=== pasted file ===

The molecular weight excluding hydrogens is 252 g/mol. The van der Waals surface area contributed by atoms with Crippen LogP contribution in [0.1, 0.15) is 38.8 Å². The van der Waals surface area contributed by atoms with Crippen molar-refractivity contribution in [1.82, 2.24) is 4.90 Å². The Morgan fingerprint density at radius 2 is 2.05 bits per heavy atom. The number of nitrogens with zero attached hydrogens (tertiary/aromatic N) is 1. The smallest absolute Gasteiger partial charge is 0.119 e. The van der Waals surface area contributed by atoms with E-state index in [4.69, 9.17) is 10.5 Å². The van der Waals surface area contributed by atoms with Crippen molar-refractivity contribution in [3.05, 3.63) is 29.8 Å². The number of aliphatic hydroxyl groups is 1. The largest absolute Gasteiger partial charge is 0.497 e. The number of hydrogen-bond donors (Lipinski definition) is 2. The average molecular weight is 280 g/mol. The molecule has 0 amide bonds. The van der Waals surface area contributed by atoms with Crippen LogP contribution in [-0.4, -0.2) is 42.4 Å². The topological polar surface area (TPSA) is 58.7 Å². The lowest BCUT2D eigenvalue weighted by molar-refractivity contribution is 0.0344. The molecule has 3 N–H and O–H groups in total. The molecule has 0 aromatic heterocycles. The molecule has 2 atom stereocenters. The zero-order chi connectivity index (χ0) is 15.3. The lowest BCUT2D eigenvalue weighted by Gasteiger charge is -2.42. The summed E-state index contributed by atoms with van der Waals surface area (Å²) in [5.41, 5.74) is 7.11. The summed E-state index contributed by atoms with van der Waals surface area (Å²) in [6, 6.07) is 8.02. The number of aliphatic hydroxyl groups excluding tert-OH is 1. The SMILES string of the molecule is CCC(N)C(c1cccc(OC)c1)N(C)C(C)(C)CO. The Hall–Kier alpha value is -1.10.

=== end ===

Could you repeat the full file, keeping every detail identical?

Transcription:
The molecular weight excluding hydrogens is 252 g/mol. The van der Waals surface area contributed by atoms with Crippen LogP contribution in [0.1, 0.15) is 38.8 Å². The van der Waals surface area contributed by atoms with Crippen molar-refractivity contribution in [1.82, 2.24) is 4.90 Å². The Morgan fingerprint density at radius 2 is 2.05 bits per heavy atom. The number of nitrogens with zero attached hydrogens (tertiary/aromatic N) is 1. The smallest absolute Gasteiger partial charge is 0.119 e. The van der Waals surface area contributed by atoms with E-state index in [4.69, 9.17) is 10.5 Å². The van der Waals surface area contributed by atoms with Crippen molar-refractivity contribution in [3.05, 3.63) is 29.8 Å². The number of aliphatic hydroxyl groups is 1. The largest absolute Gasteiger partial charge is 0.497 e. The number of hydrogen-bond donors (Lipinski definition) is 2. The average molecular weight is 280 g/mol. The molecule has 0 amide bonds. The van der Waals surface area contributed by atoms with Crippen LogP contribution in [-0.4, -0.2) is 42.4 Å². The topological polar surface area (TPSA) is 58.7 Å². The lowest BCUT2D eigenvalue weighted by molar-refractivity contribution is 0.0344. The molecule has 3 N–H and O–H groups in total. The molecule has 0 aromatic heterocycles. The molecule has 2 atom stereocenters. The zero-order chi connectivity index (χ0) is 15.3. The lowest BCUT2D eigenvalue weighted by Gasteiger charge is -2.42. The summed E-state index contributed by atoms with van der Waals surface area (Å²) in [5.41, 5.74) is 7.11. The summed E-state index contributed by atoms with van der Waals surface area (Å²) in [6, 6.07) is 8.02. The number of aliphatic hydroxyl groups excluding tert-OH is 1. The SMILES string of the molecule is CCC(N)C(c1cccc(OC)c1)N(C)C(C)(C)CO. The Hall–Kier alpha value is -1.10.